Top Tips for Traveling to Kenya

My first visit to Kenya was truly life-changing: meeting our conservancy partners and photographing beautiful animals was an experience that I am fortunate to be re-living this month. As Chad and I journey through Kenya and Tanzania (more on that later), I’m reminded just how much preparation goes into a trip like this. Read on for necessary steps to make sure your own Kenyan adventure is successful.


There’s nothing worse than planning an adventure only to spend your trip sitting in your hotel waiting for a monsoon to pass or shivering because you didn’t pack the right clothes. Fortunately, Kenya has a fairly moderate temperature all year long, so it’s a fantastic destination for year-round adventures. The dry season (January through February or late June through October) is ideal if you are hoping to take part in a safari, though you can expect more tourists during this time. Keep in mind that viewing excursions are typically available year-round, with lower prices and greener scenery during the wet season.


Once you have solidified your travel dates, you are ready to request a visa, which you should do well in advance of your travel date to ensure you receive it on time. Most Kenyan visitors need a visa and a passport valid for at least six months past their departure date. There are some nuanced rules around Kenyan visas (like using only bills issued after 2006 if paying in cash upon arrival in Nairobi), but, fortunately, you can apply online and even purchase upon arrival (a program which the government may be ending soon). To be safe and certain, I highly advise knowing your visa requirements well in advance of your travel to make sure there are so surprises in your way.


Once you’ve applied for your visa, be sure to research the relevant medical advice. For instance, most professionals recommend travelers to Kenya take anti-malaria medication, even when traveling to low-risk zones. Additionally, there are some required and suggested vaccines that you should obtain before traveling. For instance, yellow fever vaccination is required to travel to and around Africa (and I recommend bringing the certificate with you as many countries require proof of vaccination). Fortunately, the yellow fever vaccine is effective for 10 years, so it’s probably worth it to get the vaccine when you start planning your travels. And don’t forget to pack any prescription medications you will need while traveling as some areas do not have easy access to pharmacies or urgent care.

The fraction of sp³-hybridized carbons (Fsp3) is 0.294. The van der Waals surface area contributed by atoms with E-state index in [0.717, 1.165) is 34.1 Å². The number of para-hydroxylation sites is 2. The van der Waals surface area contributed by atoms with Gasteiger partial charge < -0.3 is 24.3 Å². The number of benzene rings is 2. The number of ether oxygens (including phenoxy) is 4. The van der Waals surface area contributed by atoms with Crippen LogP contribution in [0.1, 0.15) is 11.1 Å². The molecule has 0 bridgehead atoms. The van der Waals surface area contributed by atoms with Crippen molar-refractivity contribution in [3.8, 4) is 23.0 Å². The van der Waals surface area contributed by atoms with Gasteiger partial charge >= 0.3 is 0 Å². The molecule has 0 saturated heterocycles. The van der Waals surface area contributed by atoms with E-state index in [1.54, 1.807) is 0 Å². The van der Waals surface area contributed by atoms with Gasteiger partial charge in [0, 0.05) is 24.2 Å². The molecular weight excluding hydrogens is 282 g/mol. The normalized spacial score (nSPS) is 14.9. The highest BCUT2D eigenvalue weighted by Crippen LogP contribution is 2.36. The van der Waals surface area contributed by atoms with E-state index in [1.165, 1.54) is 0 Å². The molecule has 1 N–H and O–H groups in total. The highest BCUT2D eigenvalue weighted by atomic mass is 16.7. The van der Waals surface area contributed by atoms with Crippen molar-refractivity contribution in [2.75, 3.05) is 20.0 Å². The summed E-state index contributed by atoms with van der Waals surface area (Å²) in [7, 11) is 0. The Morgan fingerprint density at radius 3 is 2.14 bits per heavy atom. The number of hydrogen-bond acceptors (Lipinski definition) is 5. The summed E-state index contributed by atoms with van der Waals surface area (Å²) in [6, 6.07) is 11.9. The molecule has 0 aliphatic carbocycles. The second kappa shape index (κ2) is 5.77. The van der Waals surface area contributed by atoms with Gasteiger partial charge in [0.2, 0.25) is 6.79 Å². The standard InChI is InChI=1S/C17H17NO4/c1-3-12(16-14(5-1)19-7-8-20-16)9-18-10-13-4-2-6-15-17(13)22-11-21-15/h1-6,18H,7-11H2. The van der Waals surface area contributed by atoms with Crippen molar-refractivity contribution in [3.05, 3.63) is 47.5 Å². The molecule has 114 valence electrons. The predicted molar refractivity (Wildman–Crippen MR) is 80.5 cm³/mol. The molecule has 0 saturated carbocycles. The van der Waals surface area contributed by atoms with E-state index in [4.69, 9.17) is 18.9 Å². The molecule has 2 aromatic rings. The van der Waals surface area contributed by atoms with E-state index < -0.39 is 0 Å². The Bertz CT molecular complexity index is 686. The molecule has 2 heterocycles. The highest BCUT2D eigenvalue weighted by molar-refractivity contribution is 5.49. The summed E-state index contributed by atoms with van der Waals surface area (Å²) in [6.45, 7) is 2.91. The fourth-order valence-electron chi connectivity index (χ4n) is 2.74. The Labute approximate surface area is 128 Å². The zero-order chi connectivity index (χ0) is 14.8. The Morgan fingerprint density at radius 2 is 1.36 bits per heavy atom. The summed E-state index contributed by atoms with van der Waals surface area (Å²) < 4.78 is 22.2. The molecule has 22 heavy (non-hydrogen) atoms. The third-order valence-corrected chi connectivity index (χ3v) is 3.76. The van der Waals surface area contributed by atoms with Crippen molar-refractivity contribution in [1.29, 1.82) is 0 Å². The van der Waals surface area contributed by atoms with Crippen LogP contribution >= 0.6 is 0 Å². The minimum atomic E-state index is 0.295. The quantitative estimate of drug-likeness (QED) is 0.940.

Though cash is still king in Kenya, they do use an African money transfer system known as M-PESA, a mobile phone payment service anyone can access via a Safaricom SIM card. I would advise getting a Safaricom SIM card immediately upon arrival, registering for M-PESA, as well as bringing plenty of cash with you as you may prefer it for trips and more rural vendors. Exchange most of your US Dollars for the local currency (Kenyan shilling) at your earliest opportunity, but keep some US Dollars on hand just in case. Also, you may need to have some money on hand when departing Nairobi International Airport to pay the  ‘airport departure tax’, which is sometimes included in the cost of your international airfare (check with your airline or ticketing agency).


Your Kenyan adventure is sure to be life-changing and awe-inspiring and over much more quickly than you’d imagine. Be sure to bring with you some ways to capture the experience. While nothing can replicate the feeling you get when you see a tranquil elephant nuzzle its newborn calf in the middle of the savannah, capturing photographs and keeping journal entries can help commemorate these inexplicable feelings and provide a portal each time you hope to re-visit. Whether its mementos or movies, make sure to find the best way for you to capture these once-in-a-lifetime moments.

As French novelist Marcel Proust so eloquently stated, “The real voyage of discovery consists not in seeing new landscapes, but in having new eyes.” My trips to Kenya have been full of beauty: the landscape, the people, the animals. But, most significant, is the beauty I have found in myself and in the world, simply by opening my eyes to this new place and experience. I urge each of you to visit this country, and many others, to find the beauty awaiting you.

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